Find detailed information about what each empty project contains or should contain if you wish to create it manually.
<PackageReference Include="Bellatrix.API.MSTest" Version="184.108.40.206" />
<PackageReference Include="Microsoft.EntityFrameworkCore" Version="2.0.3" />
<PackageReference Include="Microsoft.Extensions.Configuration" Version="2.0.2" />
<PackageReference Include="Microsoft.Extensions.Configuration.Binder" Version="2.0.2" />
<PackageReference Include="Microsoft.Extensions.Configuration.Json" Version="2.0.2" />
<PackageReference Include="Microsoft.NET.Test.Sdk" Version="15.7.2" />
<PackageReference Include="MSTest.TestAdapter" Version="1.3.0" />
<PackageReference Include="MSTest.TestFramework" Version="1.3.0" />
<PackageReference Include="NJsonSchema" Version="9.10.46" />
<PackageReference Include="System.Security.Permissions" Version="4.4.1" />
<PackageReference Include="Unity" Version="5.8.6" />
<PackageReference Include="StyleCop.Analyzers" Version="1.1.0-beta004"/>
<PackageReference Include="RestSharp" Version="106.2.2" />
As you can see the most important package that you need is Bellatrix.API.MSTest, it depends on all below packages. This is the bare minimum. Next you need to install the BELLATRIX browser NuGets.
Microsoft.NET.Test.Sdk, MSTest.TestAdapter,** MSTest.TestFramework** are prerequisites so that you can execute MSTest framework tests.
Since Bellatrix.API is a wrapper around RestSharp we install it.
Also, we use Unity inversion of control container inside BELLATRIX for many things. You will not be able to use it directly, but there are a couple of ways that you will use it in your code for some more complex scenarios.
Lastly, we install StyleCop.Analyzers, we use it to enforce coding standards in the tests code.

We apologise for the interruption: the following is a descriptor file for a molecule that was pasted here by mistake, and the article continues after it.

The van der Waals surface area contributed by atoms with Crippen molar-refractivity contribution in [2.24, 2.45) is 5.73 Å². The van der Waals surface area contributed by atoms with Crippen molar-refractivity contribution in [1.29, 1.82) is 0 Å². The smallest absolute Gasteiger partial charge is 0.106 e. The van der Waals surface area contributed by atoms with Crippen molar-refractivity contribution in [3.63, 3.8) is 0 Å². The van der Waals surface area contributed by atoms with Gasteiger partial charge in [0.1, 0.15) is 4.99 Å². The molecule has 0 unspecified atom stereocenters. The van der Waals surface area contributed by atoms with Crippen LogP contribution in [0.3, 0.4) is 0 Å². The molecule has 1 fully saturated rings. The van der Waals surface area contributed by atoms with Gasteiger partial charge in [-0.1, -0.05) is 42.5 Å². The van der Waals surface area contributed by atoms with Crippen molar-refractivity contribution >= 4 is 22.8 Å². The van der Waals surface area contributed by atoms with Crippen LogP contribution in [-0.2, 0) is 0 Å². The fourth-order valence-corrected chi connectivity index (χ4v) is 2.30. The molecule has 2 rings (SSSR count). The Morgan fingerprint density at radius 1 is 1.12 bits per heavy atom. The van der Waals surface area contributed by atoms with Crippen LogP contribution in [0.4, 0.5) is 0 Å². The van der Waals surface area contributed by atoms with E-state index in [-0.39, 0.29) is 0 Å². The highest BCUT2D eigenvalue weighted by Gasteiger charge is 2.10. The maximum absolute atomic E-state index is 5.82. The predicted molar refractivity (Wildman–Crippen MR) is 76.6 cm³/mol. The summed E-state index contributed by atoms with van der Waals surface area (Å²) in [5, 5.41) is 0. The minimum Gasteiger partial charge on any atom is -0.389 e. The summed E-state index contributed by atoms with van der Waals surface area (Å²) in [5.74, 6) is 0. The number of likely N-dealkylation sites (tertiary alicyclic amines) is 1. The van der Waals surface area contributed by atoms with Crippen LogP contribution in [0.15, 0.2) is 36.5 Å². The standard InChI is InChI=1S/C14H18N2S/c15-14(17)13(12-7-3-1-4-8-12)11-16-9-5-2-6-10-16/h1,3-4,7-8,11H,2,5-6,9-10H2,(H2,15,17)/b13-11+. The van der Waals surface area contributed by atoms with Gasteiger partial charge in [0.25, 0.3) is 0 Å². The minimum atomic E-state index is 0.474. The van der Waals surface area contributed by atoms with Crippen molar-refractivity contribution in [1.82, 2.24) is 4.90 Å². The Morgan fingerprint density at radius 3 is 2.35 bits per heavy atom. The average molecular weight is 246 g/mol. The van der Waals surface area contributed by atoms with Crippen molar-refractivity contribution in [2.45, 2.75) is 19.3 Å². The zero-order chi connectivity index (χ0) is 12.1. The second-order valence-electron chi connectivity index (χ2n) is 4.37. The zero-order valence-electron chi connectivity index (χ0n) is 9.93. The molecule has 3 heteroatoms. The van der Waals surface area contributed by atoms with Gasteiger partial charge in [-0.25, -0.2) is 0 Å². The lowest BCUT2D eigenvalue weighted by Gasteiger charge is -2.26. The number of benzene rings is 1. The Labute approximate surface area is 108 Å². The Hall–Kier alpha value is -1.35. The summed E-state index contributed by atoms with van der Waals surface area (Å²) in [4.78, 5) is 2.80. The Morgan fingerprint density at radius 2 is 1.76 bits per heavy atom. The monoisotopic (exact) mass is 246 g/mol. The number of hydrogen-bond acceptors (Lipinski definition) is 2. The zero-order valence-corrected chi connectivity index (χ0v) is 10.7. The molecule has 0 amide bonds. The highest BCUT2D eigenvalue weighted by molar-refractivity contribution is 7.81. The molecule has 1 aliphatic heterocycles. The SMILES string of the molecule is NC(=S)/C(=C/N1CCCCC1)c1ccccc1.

EditorConfig helps developers define and maintain consistent coding styles between different editors and IDEs. The EditorConfig project consists of a file format for defining coding styles and a collection of text editor plugins that enable editors to read the file format and adhere to defined styles. EditorConfig files are easily readable, and they work nicely with version control systems. You can override the global Visual Studio settings through a **.editorconfig **file placed on solution level. All projects come with a predefined set of this rules that we advise you to use. You can always change them to follow your company’s global coding standards.
.editorconfig You can read more about it here.
Note: The version may vary if you install the template now.
StyleCop is an open source static code analysis tool from Microsoft that checks C# code for conformance to StyleCop’s recommended coding styles and a subset of Microsoft’s .NET Framework Design Guidelines.
The StyleCopAnalyzers open source project is similar to EditorConfig. It integrates with all versions of Visual Studio. It contains set of style and consistency rules. The code is checked on a build. If some of the rules are violated warning messaged are displayed. This way you can quickly locate the problems and fix them.
You can find more detailed information here.
All projects come with predefined StyleCop rules:
Note: You can reuse both .editorconfig and StyleCop files. Place them in a folder inside your solution and change their paths inside your projects’ MSBuild files. As with .editorconfig, you can change the predefined rules to fit your company’s standards.
Test Framework Settings
There are three files testFrameworkSettings. They are JSON files. These are the main settings files for .NET Core and .NET Standard libraries. Depending on your build configuration the different files are used. For example, if you run your tests in Debug the testFrameworkSettings.Debug.json file is used.
Note: *There isn’t a way as in .NET Framework to reuse the content, so if you want to make changes you need to do it in each file separately. *
There is a separate more detailed section in the guide describing how to use the configuration files.
Contains constants that we use to mark our tests for easier filtering.